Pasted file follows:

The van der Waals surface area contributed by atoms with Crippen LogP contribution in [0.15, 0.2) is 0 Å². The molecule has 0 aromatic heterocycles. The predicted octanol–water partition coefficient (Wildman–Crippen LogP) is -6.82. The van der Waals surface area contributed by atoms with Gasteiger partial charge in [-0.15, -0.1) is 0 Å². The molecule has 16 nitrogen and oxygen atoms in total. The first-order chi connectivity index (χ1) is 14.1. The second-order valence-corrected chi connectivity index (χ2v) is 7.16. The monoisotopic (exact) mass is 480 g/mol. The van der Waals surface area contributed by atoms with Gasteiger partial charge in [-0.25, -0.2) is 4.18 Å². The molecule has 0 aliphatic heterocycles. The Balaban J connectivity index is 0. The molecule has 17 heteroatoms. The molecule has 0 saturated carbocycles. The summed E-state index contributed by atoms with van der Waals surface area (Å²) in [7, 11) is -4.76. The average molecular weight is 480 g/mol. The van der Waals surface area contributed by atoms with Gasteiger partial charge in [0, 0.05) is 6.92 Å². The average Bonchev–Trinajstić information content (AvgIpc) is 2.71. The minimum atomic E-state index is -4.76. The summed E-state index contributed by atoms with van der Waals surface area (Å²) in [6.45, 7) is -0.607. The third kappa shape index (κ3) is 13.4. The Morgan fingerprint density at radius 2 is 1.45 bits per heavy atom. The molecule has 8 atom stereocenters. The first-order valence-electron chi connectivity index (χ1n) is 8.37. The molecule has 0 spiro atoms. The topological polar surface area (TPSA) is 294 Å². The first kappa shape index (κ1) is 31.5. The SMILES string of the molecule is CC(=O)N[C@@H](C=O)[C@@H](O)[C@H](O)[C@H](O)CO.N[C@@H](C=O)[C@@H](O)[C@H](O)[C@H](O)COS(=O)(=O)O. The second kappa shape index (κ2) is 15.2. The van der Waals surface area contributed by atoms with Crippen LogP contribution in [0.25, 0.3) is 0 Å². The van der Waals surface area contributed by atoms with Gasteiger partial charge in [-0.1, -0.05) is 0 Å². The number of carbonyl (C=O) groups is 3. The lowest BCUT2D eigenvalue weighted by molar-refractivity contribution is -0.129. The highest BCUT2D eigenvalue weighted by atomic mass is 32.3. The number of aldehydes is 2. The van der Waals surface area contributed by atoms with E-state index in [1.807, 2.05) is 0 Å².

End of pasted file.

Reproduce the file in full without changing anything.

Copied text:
The van der Waals surface area contributed by atoms with Crippen LogP contribution in [0.15, 0.2) is 0 Å². The molecule has 0 aromatic heterocycles. The predicted octanol–water partition coefficient (Wildman–Crippen LogP) is -6.82. The van der Waals surface area contributed by atoms with Gasteiger partial charge in [-0.15, -0.1) is 0 Å². The molecule has 16 nitrogen and oxygen atoms in total. The first-order chi connectivity index (χ1) is 14.1. The second-order valence-corrected chi connectivity index (χ2v) is 7.16. The monoisotopic (exact) mass is 480 g/mol. The van der Waals surface area contributed by atoms with Gasteiger partial charge in [-0.25, -0.2) is 4.18 Å². The molecule has 0 aliphatic heterocycles. The Balaban J connectivity index is 0. The molecule has 17 heteroatoms. The molecule has 0 saturated carbocycles. The summed E-state index contributed by atoms with van der Waals surface area (Å²) in [7, 11) is -4.76. The average molecular weight is 480 g/mol. The van der Waals surface area contributed by atoms with Gasteiger partial charge in [0, 0.05) is 6.92 Å². The average Bonchev–Trinajstić information content (AvgIpc) is 2.71. The minimum atomic E-state index is -4.76. The summed E-state index contributed by atoms with van der Waals surface area (Å²) in [6.45, 7) is -0.607. The third kappa shape index (κ3) is 13.4. The Morgan fingerprint density at radius 2 is 1.45 bits per heavy atom. The molecule has 8 atom stereocenters. The first-order valence-electron chi connectivity index (χ1n) is 8.37. The molecule has 0 spiro atoms. The topological polar surface area (TPSA) is 294 Å². The first kappa shape index (κ1) is 31.5. The SMILES string of the molecule is CC(=O)N[C@@H](C=O)[C@@H](O)[C@H](O)[C@H](O)CO.N[C@@H](C=O)[C@@H](O)[C@H](O)[C@H](O)COS(=O)(=O)O. The second kappa shape index (κ2) is 15.2. The van der Waals surface area contributed by atoms with Crippen LogP contribution in [0.25, 0.3) is 0 Å². The van der Waals surface area contributed by atoms with Gasteiger partial charge in [-0.1, -0.05) is 0 Å². The number of carbonyl (C=O) groups is 3. The lowest BCUT2D eigenvalue weighted by molar-refractivity contribution is -0.129. The highest BCUT2D eigenvalue weighted by atomic mass is 32.3. The number of aldehydes is 2. The van der Waals surface area contributed by atoms with E-state index in [1.807, 2.05) is 0 Å².